Not all Nissan employees happy with first Japanese president in 17 years
Nissan Motor recently--and unexpectedly--announced Carlos Ghosn will step down as president and chief executive officer and be replaced by Hiroto Saikawa, the automaker's co-CEO, on April 1. Saikawa will become Nissan's first Japanese president in 17 years, but not all Nissan employees are thrilled about his appointment.
According to a Nissan insider, Saikawa frequently gives excessively detailed instructions, and many employees consider him pedantic.
When Saikawa became co-CEO in November, media organizations asked Nissan's public relations department to grant each an interview with him. "But we had to wait for a long time," said a reporter for an economic magazine.
Saikawa obviously does not mind talking to the media, but he bombarded company representatives with questions before going ahead with the interviews. "Mr. Saikawa repeatedly asked a Nissan spokesman such questions as, 'Why I am granting this interview?' and 'What effects would this interview likely generate?'" said another Nissan insider.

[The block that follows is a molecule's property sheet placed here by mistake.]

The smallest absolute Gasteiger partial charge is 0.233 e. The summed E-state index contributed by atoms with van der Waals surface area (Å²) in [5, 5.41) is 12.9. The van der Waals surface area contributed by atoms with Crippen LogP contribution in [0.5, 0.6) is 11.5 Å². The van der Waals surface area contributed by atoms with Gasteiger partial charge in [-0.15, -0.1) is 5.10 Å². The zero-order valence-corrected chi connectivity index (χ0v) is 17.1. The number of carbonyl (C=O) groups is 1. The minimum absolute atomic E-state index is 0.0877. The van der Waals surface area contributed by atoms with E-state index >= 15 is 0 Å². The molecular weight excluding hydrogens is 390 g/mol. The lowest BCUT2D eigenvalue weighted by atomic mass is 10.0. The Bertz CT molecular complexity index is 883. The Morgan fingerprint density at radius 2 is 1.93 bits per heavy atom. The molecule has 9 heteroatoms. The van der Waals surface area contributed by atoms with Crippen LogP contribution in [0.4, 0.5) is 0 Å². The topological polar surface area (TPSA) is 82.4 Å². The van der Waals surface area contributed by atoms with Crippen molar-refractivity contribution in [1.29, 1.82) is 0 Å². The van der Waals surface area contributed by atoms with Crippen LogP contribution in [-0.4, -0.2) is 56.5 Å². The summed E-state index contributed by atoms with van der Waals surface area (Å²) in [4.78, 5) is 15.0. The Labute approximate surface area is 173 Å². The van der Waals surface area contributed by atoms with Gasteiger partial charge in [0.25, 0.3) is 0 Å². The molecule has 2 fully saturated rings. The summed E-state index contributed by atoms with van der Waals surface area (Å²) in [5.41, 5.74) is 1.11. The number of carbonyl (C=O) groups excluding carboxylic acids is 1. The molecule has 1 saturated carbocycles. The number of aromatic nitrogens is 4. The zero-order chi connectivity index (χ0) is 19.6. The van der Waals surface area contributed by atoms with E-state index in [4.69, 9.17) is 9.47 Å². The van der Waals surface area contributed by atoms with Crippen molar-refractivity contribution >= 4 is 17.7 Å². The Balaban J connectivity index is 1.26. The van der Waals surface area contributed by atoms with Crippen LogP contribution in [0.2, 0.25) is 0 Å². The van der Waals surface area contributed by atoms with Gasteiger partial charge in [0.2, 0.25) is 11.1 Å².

Ghosn will retain clout at the carmaker as he will remain chairman with representative rights. But after Saikawa becomes president, his detailed instructions are likely to increase.
Furthermore, some analysts speculate Saikawa's presidency may be short-lived. Aged 63, he is one year older than Ghosn. "If Nissan was serious about installing a long-term management team led by a Japanese, it would have chosen someone younger," said a reporter covering the automobile industry.
This is a translation of an article from the March 2017 issue of Sentaku.